In contrast to the song-birds are the ‘black’ birds of night, ‘messengers of woe’, gloom and doom. For the despondent King Richard, shrieking night-owls have replaced morn-rising larks (R2 3.3), as he muses on his precarious situation and loss of authority. The association of the owl with night and graveyards is evocatively observed by Puck in A Midsummer Night’s Dream (5.2). The same image cluster (owl-night-death) is invoked in Macbeth (2.2) when Lady Macbeth urges Macbeth to go ahead with his dreadful crime. When Edward, Duke of York demands that the fatally wounded Clifford be brought forward he alludes to the owl as harbinger of death (3H6 2.6). Shortly before his murder, King Henry VI recalls the ominous portents surrounding the birth of Richard of Gloucester and prophesies his ruinous downfall in black, night-bird imagery, namely owls, crows, raven, and chattering magpies (3H6 5.6).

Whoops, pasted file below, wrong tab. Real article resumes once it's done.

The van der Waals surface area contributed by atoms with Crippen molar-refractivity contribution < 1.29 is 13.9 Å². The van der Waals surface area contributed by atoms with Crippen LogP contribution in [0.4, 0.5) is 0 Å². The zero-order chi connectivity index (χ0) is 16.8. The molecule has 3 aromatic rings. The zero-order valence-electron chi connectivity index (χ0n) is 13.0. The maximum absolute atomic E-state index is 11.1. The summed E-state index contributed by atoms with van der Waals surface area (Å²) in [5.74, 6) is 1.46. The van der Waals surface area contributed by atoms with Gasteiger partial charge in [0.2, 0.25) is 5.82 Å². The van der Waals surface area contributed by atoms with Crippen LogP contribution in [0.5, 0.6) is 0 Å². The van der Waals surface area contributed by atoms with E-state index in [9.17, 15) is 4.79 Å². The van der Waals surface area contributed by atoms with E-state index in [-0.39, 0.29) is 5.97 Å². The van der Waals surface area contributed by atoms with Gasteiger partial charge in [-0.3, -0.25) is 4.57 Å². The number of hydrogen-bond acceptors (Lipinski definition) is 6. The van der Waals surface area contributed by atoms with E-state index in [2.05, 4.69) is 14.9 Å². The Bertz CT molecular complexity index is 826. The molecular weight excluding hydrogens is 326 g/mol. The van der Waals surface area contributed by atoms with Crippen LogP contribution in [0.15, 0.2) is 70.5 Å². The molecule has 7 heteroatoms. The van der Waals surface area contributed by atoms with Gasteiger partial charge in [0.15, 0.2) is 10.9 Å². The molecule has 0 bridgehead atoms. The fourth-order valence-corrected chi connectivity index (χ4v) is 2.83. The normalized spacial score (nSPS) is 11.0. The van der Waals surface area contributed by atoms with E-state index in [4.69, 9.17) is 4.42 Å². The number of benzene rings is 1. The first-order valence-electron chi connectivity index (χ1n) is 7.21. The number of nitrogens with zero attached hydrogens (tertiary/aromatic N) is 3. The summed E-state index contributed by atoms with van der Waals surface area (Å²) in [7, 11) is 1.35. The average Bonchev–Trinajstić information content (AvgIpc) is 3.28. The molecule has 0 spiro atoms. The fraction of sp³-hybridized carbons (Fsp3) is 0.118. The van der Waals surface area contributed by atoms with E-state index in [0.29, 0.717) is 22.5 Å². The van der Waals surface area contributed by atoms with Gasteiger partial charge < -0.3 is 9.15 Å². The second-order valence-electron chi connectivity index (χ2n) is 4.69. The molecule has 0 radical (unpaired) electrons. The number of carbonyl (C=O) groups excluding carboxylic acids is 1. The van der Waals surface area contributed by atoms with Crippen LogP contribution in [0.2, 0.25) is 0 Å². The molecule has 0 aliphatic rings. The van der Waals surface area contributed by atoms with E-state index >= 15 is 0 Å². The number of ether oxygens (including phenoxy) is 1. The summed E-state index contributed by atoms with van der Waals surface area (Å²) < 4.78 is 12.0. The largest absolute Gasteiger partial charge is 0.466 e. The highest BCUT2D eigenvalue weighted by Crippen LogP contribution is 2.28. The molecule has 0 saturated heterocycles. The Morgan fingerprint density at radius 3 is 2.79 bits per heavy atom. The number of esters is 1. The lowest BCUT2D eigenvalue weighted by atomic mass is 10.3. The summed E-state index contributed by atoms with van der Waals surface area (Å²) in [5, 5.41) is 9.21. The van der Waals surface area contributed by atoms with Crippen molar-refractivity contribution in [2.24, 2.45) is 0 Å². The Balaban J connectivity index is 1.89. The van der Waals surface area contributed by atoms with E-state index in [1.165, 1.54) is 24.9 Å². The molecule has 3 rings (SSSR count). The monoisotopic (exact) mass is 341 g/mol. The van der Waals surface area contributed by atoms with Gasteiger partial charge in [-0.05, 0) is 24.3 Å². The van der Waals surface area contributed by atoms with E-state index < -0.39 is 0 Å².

Performed songs and allusions to song pervade the Shakespeare canon. There are about 100 vocal songs and a large number of references to popular songs and types, such as catches, rounds, ballads and subsidiary kinds (roundels, snatches, etc). There are also about half a dozen ‘lost’ songs. Performed songs are either formal—‘called for’—or improvised, a division which was thought to reflect the distinction between art and popular songs in Shakespeare but which turns out to be inconsistent. Formal songs such as the pages’ song in As You Like It (5.3), Feste’s ‘O mistress mine’ and ‘Come away, death’ in Twelfth Night, Queen Katherine’s attendant’s song ‘Orpheus with his lute’ in Henry VIII (3.1) or Ariel’s songs in The Tempest are indentified in the surrounding dialogue as ‘called for’. On-stage instrumental accompaniment, such as lute or tabor, can also mark them out as formal. The explicit stage direction in Q1 Hamlet (1603), ‘Enter Ofelia playing on a Lute, and her haire downe singing’ (G4v) is problematic since this song and her others are spontaneous, alluding to popular sources. References to the lute are omitted in subsequent printed texts (Q2 1604/5 and F 1623). This may be a practical consideration but it also concurs with the function of Ophelia’s songs in her distracted state. The mimetic quality of the formal performed songs varies between the loosely integrated occurrences in the early comedies and ‘Henry’ plays to the dramatically integral songs of the late romances.